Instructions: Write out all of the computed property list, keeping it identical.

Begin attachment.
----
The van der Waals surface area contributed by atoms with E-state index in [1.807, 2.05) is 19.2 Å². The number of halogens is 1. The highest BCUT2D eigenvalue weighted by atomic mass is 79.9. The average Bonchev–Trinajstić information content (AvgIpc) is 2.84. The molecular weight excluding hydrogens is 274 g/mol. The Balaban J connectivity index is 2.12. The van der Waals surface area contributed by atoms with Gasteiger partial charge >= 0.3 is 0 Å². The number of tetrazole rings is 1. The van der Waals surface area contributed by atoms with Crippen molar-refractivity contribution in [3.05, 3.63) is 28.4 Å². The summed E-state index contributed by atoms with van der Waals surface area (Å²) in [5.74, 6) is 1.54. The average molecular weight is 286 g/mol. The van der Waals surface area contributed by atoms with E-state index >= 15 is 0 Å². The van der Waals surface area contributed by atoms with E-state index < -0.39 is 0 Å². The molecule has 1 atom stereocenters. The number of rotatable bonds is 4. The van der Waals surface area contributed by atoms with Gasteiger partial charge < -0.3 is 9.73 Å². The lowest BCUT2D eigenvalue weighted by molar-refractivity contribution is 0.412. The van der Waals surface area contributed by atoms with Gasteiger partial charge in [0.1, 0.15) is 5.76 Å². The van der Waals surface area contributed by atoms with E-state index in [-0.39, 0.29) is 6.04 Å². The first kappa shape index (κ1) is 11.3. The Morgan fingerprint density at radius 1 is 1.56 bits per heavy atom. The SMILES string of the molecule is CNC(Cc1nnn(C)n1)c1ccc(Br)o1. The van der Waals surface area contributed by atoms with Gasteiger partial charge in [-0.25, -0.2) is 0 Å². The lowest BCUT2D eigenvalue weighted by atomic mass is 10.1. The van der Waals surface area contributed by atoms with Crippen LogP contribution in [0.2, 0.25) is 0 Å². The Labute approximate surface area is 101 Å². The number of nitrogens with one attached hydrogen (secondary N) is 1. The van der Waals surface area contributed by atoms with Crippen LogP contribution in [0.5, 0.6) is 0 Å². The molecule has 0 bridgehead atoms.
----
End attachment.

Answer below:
The van der Waals surface area contributed by atoms with E-state index in [1.807, 2.05) is 19.2 Å². The number of halogens is 1. The highest BCUT2D eigenvalue weighted by atomic mass is 79.9. The average Bonchev–Trinajstić information content (AvgIpc) is 2.84. The molecular weight excluding hydrogens is 274 g/mol. The Balaban J connectivity index is 2.12. The van der Waals surface area contributed by atoms with Gasteiger partial charge >= 0.3 is 0 Å². The number of tetrazole rings is 1. The van der Waals surface area contributed by atoms with Crippen molar-refractivity contribution in [3.05, 3.63) is 28.4 Å². The summed E-state index contributed by atoms with van der Waals surface area (Å²) in [5.74, 6) is 1.54. The average molecular weight is 286 g/mol. The van der Waals surface area contributed by atoms with E-state index >= 15 is 0 Å². The van der Waals surface area contributed by atoms with E-state index < -0.39 is 0 Å². The molecule has 1 atom stereocenters. The number of rotatable bonds is 4. The van der Waals surface area contributed by atoms with Gasteiger partial charge < -0.3 is 9.73 Å². The lowest BCUT2D eigenvalue weighted by molar-refractivity contribution is 0.412. The van der Waals surface area contributed by atoms with Gasteiger partial charge in [0.1, 0.15) is 5.76 Å². The van der Waals surface area contributed by atoms with E-state index in [-0.39, 0.29) is 6.04 Å². The first kappa shape index (κ1) is 11.3. The Morgan fingerprint density at radius 1 is 1.56 bits per heavy atom. The SMILES string of the molecule is CNC(Cc1nnn(C)n1)c1ccc(Br)o1. The van der Waals surface area contributed by atoms with Gasteiger partial charge in [-0.25, -0.2) is 0 Å². The lowest BCUT2D eigenvalue weighted by atomic mass is 10.1. The van der Waals surface area contributed by atoms with Crippen LogP contribution in [0.2, 0.25) is 0 Å². The Labute approximate surface area is 101 Å². The number of nitrogens with one attached hydrogen (secondary N) is 1. The van der Waals surface area contributed by atoms with Crippen LogP contribution in [0.5, 0.6) is 0 Å². The molecule has 0 bridgehead atoms.